2National EMS Education Standard Competencies (1 of 5) AssessmentUse scene information and simple patient assessment findings to identify and manage immediate life threats and injuries within the scope and practice of the emergency medical responder (EMR).
3National EMS Education Standard Competencies (2 of 5) Scene Size-UpScene safetyScene managementImpact of the environment on patient careAddressing hazardsViolenceNeed for additional or specialized resourcesStandard precautions
4National EMS Education Standard Competencies (3 of 5) Primary AssessmentPrimary assessment for all patient situationsLevel of consciousnessABCsIdentifying life threatsAssessment of vital functionsBegin interventions needed to preserve life
5National EMS Education Standard Competencies (4 of 5) History TakingDetermine the chief complaintMechanism of injury/nature of illnessAssociated signs and symptoms
6National EMS Education Standard Competencies (5 of 5) Secondary AssessmentPerforming a rapid full-body scanFocused assessment of painAssessment of vital signsReassessmentHow and when to reassess patients
7Introduction (1 of 2)EMRs are the first trained EMS providers at many emergency scenes.Patient assessment sequencePerform a scene size-up.Perform a primary assessment.Obtain the patient’s medical history.Perform a secondary assessment.Perform a reassessment.
8Introduction (2 of 2)The skills and knowledge presented in this chapter follow an assessment-based care model.The treatment rendered is based on the patient’s symptoms.Assessment-based care requires you to conduct a careful and thorough evaluation.
9Patient Assessment Sequence The patient assessment sequence provides a framework so that you can:Safely approach an emergency sceneDetermine the need for additional helpExamine the patient to determine if injuries or illnesses are presentObtain the patient’s medical historyReport the results to other EMS personnel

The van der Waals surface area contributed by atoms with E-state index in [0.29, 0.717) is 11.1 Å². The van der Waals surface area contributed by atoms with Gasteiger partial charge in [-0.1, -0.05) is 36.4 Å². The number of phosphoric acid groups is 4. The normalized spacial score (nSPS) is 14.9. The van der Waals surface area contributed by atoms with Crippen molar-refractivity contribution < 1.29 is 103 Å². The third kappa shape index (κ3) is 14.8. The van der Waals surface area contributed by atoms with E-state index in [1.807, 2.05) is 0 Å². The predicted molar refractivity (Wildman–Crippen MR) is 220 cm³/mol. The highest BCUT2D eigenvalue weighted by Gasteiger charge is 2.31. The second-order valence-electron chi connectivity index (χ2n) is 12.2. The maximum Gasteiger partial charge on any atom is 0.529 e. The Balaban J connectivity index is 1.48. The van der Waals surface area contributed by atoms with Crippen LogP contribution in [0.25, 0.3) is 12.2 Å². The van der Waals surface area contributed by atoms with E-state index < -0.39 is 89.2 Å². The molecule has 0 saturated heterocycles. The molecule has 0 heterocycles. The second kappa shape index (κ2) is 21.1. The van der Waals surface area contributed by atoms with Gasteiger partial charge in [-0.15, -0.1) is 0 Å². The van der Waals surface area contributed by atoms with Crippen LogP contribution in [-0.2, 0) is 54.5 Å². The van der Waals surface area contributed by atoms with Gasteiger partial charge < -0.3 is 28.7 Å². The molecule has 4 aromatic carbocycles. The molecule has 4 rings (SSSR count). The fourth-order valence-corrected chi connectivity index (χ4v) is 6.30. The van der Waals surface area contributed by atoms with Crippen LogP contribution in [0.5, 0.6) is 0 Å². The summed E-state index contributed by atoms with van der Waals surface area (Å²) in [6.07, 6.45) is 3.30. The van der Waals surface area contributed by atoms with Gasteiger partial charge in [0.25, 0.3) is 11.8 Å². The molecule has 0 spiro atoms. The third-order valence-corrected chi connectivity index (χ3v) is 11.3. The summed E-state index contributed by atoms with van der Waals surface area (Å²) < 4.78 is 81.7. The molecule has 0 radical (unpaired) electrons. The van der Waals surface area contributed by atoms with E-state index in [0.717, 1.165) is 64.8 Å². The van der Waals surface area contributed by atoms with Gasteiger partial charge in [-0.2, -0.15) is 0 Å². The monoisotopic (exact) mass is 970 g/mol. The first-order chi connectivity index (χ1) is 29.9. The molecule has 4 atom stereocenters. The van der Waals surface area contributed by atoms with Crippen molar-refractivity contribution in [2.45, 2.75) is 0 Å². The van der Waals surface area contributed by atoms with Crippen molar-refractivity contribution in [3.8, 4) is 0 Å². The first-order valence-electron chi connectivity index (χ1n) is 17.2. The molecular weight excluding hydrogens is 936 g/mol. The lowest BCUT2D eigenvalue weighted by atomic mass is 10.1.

10Scene Size-Up (1 of 9)General overview of the incident and its surroundingsReview dispatch information.Location of the incidentMain problem or type of incidentNumber of people involvedSafety level of the scene
11Scene Size-Up (2 of 9) Review dispatch information. (cont’d) Other factors can affect your actions:Time of dayDay of the weekWeather conditionsMentally prepare for other situations you may find when you arrive on the scene.If you come across a medical emergency, contact dispatch using your two-way radio.
13Scene Size-Up (4 of 9) Ensure scene safety. (cont’d) Visible hazards include:Crash or crime sceneFallen electrical wiresTrafficSpilled gasolineUnstable buildings or surfacesWeatherCrowds
14Scene Size-Up (5 of 9) Ensure scene safety. (cont’d) Invisible hazards include:ElectricityBiologic hazardsHazardous materialsPoisonous fumesIf a scene is unsafe, keep people away until specially trained teams arrive.